Anyway, you don't think power analysis à la Cohen is useful?
Also, this isn't really about what I think, rather I would hope people check the Fisher 1955 ref and go from there.
What I think though is this whole idea of testing vague/vagrant hypotheses (eg the example we used here) is wrong in the worst way possible. The null hypothesis should be deduced from some theory, or at least correspond to what you care about. I have shared this paper on the site many times, I think it should be standard reading in high school: http://www.fisme.science.uu.nl/staff/christianb/downloads/me...
Sample size, effect size & power are related concepts in the context of power analysis -- see also Cohen's "A primer on power", which is available on the Internet. The concept of power has nothing to do with "degrees of evidence" or vague hypotheses.
Sorry for the miscommunication. The point is that power is a Neyman/Pearson concept, Fisher said it didn't make sense. On the other hand a gradient of evidence is a Fisherian concept, Neyman/Pearson said that didn't make sense.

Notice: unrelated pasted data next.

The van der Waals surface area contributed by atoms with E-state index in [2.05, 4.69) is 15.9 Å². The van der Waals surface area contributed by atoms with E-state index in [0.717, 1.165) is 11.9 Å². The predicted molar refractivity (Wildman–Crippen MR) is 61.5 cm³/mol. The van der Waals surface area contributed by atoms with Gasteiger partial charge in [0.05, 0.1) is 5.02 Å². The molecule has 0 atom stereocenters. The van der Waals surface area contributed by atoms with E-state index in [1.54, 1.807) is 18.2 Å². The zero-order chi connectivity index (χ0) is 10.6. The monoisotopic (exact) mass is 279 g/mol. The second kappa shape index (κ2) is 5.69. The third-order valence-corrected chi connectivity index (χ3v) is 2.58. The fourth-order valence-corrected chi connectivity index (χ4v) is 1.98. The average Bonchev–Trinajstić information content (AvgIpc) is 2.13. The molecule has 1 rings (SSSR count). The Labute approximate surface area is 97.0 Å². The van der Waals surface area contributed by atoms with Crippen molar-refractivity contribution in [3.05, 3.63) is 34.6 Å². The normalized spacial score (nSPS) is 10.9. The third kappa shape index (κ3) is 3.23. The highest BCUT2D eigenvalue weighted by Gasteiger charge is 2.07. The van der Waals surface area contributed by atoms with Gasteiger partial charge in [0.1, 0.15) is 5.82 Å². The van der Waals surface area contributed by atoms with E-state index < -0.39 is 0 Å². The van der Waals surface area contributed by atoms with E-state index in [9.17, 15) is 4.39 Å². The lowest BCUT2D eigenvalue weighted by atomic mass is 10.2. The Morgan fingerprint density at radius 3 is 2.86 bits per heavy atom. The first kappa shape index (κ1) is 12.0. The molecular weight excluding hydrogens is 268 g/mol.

What people have been teaching as stats is a mismash of the two that makes sense to no one who thinks these types of things through. Gigerenzer reviews this strange phenomenon and offers some entertaining commentary, it is a decent starting point.
Yes it does. To properly assess the probability of incorrectly failing to reject a hypothesis you need to know how likely the data would be under various rival hypotheses. This depends on the precision of the various hypotheses. This is explained by Fisher in my original ref.
is the author using a null value to inform this perception?
Clearly he doesn't think it had exactly zero effect, since it affected him!
"Estimating parameters from sample" (on the right) would be his observation that there was little discernible effect. Thinking that 1000 reprints of the paper would have a larger effect on practice would more correspond to "theory" (on the left), although that is a pretty vague one.